But for 199 straight episodes, How I Met Your Mother seemed bent on upholding the idea of love that it inherited from everything in between Casablanca and When Harry Met Sally, laying waste to the toxicity it instills in the lover and the lovee, a party reduced to an idealized end-goal who is robbed of her own industries, passions, and feelings of organic love as they are devalued as little more than roadblocks in this sprawling romantic quest (Robin). In universe, Ted was punished for his journeys, but we all knew that How I Met Your Mother was rewarding him for his "uniquely pure heart" by repeatedly crowning him a tragic hero. And to all those who've endured Ted's path before, the tragic hero title is a nice compensation prize, ain't it? Just enough to keep you going, to keep you adhered to the journey.
And then came the big 2-0-0, last week's episode, when we were treated to the backstory of the still nameless Mother. The episode, titled "How Your Mother Met Me," gave us the first big surprise of the season: Ted would not be her first love. Years before taking up with Mr. Mosby, The Mother was deeply and devotedly involved with another, Max, whose untimely death was the only cause for their relationship's end. No, he wasn't proven to be "not quite the one" (although a subsequent pre-Ted beau would). This Max, for all we know, would have made The Mother the happiest woman on Earth. But we were surprised to hear our old, traditionally immature friend How I Met Your Mother assure us that this doesn't mean Ted can't do the same. For the first time in its nine year span, the show admitted that there might not only be one kind of love.
A week later and our surprise is doubled. We find Ted on Central Park's Bow Bridge (the most romantic place in New York City, you know), begging his nutty ex Jeanette (Abby Elliott) to return the locket that he has been dying — really, killing himself! Contacting old girlfriends like Stella and Victoria and flying across country just to figure out where he stored the thing — to retrieve as Robin's wedding gift. In a rare moment of earnestness, the kooky Jeanette challenges Ted's judgment, insisting that he needs to get over Robin and that he's better off without the locket. But Ted disagrees. He can't stomach the idea of getting over Robin, as it would mean that his years of devotion to her meant nothing. And, as said love is what he used to define himself altogether, it would mean that he meant nothing. And for the first time, after so many romantic diatribes in which Ted has spelled out his aching, ceaseless, unwavering obsession with his own love, we see How I Met Your Mother take a different stance.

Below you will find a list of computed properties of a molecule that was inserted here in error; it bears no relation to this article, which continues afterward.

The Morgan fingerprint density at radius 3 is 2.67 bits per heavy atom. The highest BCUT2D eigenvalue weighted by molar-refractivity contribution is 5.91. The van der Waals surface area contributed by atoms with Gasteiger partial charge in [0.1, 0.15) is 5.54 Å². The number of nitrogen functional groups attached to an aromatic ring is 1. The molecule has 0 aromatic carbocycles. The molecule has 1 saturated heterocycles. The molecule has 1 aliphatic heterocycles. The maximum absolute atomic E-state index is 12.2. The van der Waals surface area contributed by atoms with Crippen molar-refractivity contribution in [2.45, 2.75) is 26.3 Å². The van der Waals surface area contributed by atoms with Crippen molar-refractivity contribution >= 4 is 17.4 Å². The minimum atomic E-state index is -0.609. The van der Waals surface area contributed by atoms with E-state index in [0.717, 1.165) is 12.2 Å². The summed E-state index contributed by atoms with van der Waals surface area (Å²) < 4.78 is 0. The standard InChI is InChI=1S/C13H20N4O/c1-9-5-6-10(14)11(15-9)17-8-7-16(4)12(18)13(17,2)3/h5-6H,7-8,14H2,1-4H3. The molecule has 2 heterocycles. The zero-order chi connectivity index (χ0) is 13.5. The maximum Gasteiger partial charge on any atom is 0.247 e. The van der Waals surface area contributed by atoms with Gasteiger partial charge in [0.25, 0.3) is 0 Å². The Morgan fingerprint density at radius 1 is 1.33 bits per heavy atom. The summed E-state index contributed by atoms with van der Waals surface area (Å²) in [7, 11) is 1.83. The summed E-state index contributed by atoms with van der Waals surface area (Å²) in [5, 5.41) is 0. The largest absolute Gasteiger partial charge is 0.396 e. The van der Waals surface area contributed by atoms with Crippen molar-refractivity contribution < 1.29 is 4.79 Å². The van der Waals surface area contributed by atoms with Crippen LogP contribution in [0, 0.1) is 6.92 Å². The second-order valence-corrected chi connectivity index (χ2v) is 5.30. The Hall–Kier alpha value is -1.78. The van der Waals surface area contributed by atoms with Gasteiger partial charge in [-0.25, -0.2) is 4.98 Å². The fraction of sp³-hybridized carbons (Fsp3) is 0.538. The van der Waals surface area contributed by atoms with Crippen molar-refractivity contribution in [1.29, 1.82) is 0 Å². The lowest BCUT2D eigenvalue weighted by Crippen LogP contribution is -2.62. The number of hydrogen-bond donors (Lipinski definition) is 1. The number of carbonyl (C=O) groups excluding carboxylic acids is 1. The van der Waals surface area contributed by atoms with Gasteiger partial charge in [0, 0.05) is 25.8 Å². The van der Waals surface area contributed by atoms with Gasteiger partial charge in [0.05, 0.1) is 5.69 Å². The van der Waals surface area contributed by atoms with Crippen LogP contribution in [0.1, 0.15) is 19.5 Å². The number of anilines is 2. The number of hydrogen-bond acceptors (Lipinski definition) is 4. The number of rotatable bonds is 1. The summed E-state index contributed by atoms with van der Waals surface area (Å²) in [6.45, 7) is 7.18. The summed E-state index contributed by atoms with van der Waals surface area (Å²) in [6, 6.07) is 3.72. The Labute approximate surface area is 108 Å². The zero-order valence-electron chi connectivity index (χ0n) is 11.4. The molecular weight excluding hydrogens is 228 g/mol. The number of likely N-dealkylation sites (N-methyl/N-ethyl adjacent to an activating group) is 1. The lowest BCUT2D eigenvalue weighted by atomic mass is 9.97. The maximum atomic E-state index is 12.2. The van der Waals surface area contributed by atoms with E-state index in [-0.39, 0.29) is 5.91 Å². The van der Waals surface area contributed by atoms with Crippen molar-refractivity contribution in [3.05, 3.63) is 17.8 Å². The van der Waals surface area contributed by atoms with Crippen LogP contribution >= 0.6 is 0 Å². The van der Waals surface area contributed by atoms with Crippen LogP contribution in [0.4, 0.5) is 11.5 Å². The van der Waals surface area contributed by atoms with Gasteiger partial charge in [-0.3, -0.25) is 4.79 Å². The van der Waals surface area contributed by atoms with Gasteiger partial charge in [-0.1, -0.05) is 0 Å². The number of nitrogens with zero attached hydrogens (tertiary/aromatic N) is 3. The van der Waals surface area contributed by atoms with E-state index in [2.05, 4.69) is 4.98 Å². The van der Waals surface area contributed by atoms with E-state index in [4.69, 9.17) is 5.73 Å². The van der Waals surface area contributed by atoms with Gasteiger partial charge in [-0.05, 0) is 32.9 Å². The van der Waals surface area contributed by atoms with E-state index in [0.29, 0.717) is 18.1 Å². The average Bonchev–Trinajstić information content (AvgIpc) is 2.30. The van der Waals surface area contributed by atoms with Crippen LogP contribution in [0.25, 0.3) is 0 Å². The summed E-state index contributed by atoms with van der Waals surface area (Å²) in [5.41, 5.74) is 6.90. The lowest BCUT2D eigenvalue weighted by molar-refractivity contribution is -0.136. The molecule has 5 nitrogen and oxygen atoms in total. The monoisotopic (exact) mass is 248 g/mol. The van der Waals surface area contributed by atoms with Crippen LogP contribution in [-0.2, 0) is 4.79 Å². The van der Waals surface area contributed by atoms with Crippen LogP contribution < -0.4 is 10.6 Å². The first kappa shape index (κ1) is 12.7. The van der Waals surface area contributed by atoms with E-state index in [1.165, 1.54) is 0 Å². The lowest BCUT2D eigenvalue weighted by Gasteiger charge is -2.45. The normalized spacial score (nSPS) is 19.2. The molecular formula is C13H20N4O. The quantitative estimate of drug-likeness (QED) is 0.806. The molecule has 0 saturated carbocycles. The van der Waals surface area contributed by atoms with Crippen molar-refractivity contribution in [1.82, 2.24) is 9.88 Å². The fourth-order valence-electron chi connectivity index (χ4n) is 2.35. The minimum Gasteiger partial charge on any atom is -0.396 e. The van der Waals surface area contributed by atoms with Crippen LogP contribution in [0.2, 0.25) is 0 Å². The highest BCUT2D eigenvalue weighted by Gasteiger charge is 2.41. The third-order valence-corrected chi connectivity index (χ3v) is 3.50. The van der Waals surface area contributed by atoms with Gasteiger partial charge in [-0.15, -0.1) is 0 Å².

"I'm in love with her. If you're looking for the word that means caring about someone beyond all rationality and wanting them to have everything they want no matter how much it destroys you, it's love," Ted cries. "And when you love someone, you don't stop. Ever. Even when people roll their eyes or call you crazy. Even then. Especially then. You just — you don't give up. Because if I could give up, if I could just take the who world's advice and move on and find someone else, THAT WOULDN'T BE LOVE. That would be some other disposable thing that is not worth fighting for." And then, Ted manages one desperate, "That is not what this is," almost too worn out to convince Abby or himself.
For the first time, the show seems to understand that this isn't right. That this isn't how someone should feel about love. That it shouldn't be something that destroys you, or that you adhere to obsessively in an effort to become what you wish you were. And that if this is the sort of "love" you are experiencing, then you might be better off tossing your locket into The Ramble and Lake... which, of course, is what Jeanette does next. An act of malice on her part, but one that sets him free.
And so, we flash forward to the wedding weekend, with Ted sitting beside Robin on the beach as the sun comes up, waiting for Barney to stumble back from his drunken night of tutoring two young schmoes in the art of wooing women (the passing of the torch, you could call it), finally deciding that everything in his cold, concrete definition of love needed to change. And so, he decides to let her go. Forever. And more importantly, to let go of his belief that his love for Robin is not just the only thing worth fighting for, but worth living for. Because love doesn't have to be defined by Casablanca or When Harry Met Sally or Marshall and Lily. Some people find it in Paris, some people in road trips, some people in college hallways, some people in New York City pubs, some people on dating websites, some people through set-ups, and the list goes on. Some people find it once, some people find it over and over. It's different for every one who experiences it — any two cases are incomparable. Every case has its own, unique, honest story. And after trying to capitalize on everything he thought it should be for so many years, the fellow telling his story via Bob Saget voiceover to the two kids on his living room couch is finally ready to begin it.
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Dame Helen Mirren thrilled students at Harvard University in Massachusetts when she agreed to show off her best 'twerk' while she was honoured as the 2014 Hasty Pudding Woman of the Year on Thursday (30Jan14). The Oscar winner was paraded around the campus in Cambridge in a convertible alongside Hasty Pudding Theatricals members dressed in drag.
She then hit an outdoor stage for a career tribute, during which she was asked if she knew how to 'twerk' like Miley Cyrus.
The 68 year old confessed to trying the sexy dance more in her bedroom, adding, "It was absolutely humiliating".
But, always game, the actress bent over and shook her backside to the delight of the crowd.